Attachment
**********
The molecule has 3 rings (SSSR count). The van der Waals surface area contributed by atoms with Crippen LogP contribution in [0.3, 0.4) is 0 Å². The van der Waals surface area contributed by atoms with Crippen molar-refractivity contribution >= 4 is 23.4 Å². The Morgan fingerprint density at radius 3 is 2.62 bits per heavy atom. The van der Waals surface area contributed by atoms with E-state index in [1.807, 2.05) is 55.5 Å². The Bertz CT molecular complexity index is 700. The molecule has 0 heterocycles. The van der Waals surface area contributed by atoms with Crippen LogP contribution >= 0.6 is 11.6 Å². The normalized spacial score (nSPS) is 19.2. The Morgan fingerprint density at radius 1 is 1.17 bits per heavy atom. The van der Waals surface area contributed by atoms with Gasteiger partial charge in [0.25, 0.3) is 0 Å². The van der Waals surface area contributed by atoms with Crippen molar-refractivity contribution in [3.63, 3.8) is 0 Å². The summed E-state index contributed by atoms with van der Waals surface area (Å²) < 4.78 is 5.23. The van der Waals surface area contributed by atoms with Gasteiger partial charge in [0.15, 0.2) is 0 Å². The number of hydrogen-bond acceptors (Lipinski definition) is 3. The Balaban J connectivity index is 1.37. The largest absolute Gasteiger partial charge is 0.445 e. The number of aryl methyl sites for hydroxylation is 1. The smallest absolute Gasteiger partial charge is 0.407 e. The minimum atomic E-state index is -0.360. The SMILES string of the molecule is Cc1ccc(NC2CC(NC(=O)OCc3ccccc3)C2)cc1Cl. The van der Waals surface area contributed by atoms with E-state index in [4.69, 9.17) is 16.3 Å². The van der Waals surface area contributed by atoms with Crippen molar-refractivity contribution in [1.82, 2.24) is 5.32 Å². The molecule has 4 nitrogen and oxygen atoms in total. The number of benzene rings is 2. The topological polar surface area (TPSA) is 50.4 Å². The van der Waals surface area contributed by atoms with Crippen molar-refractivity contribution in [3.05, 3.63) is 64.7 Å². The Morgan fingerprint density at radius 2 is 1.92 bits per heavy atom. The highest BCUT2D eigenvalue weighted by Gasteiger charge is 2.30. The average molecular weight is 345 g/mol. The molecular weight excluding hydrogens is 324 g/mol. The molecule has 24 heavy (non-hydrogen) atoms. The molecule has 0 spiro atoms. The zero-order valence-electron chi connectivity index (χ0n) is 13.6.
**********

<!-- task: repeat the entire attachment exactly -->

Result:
The molecule has 3 rings (SSSR count). The van der Waals surface area contributed by atoms with Crippen LogP contribution in [0.3, 0.4) is 0 Å². The van der Waals surface area contributed by atoms with Crippen molar-refractivity contribution >= 4 is 23.4 Å². The Morgan fingerprint density at radius 3 is 2.62 bits per heavy atom. The van der Waals surface area contributed by atoms with E-state index in [1.807, 2.05) is 55.5 Å². The Bertz CT molecular complexity index is 700. The molecule has 0 heterocycles. The van der Waals surface area contributed by atoms with Crippen LogP contribution >= 0.6 is 11.6 Å². The normalized spacial score (nSPS) is 19.2. The Morgan fingerprint density at radius 1 is 1.17 bits per heavy atom. The van der Waals surface area contributed by atoms with Gasteiger partial charge in [0.25, 0.3) is 0 Å². The van der Waals surface area contributed by atoms with Crippen molar-refractivity contribution in [3.63, 3.8) is 0 Å². The summed E-state index contributed by atoms with van der Waals surface area (Å²) < 4.78 is 5.23. The van der Waals surface area contributed by atoms with Gasteiger partial charge in [0.15, 0.2) is 0 Å². The number of hydrogen-bond acceptors (Lipinski definition) is 3. The Balaban J connectivity index is 1.37. The largest absolute Gasteiger partial charge is 0.445 e. The number of aryl methyl sites for hydroxylation is 1. The smallest absolute Gasteiger partial charge is 0.407 e. The minimum atomic E-state index is -0.360. The SMILES string of the molecule is Cc1ccc(NC2CC(NC(=O)OCc3ccccc3)C2)cc1Cl. The van der Waals surface area contributed by atoms with E-state index in [4.69, 9.17) is 16.3 Å². The van der Waals surface area contributed by atoms with Crippen molar-refractivity contribution in [1.82, 2.24) is 5.32 Å². The molecule has 4 nitrogen and oxygen atoms in total. The number of benzene rings is 2. The topological polar surface area (TPSA) is 50.4 Å². The van der Waals surface area contributed by atoms with Crippen molar-refractivity contribution in [3.05, 3.63) is 64.7 Å². The Morgan fingerprint density at radius 2 is 1.92 bits per heavy atom. The highest BCUT2D eigenvalue weighted by Gasteiger charge is 2.30. The average molecular weight is 345 g/mol. The molecular weight excluding hydrogens is 324 g/mol. The molecule has 24 heavy (non-hydrogen) atoms. The molecule has 0 spiro atoms. The zero-order valence-electron chi connectivity index (χ0n) is 13.6.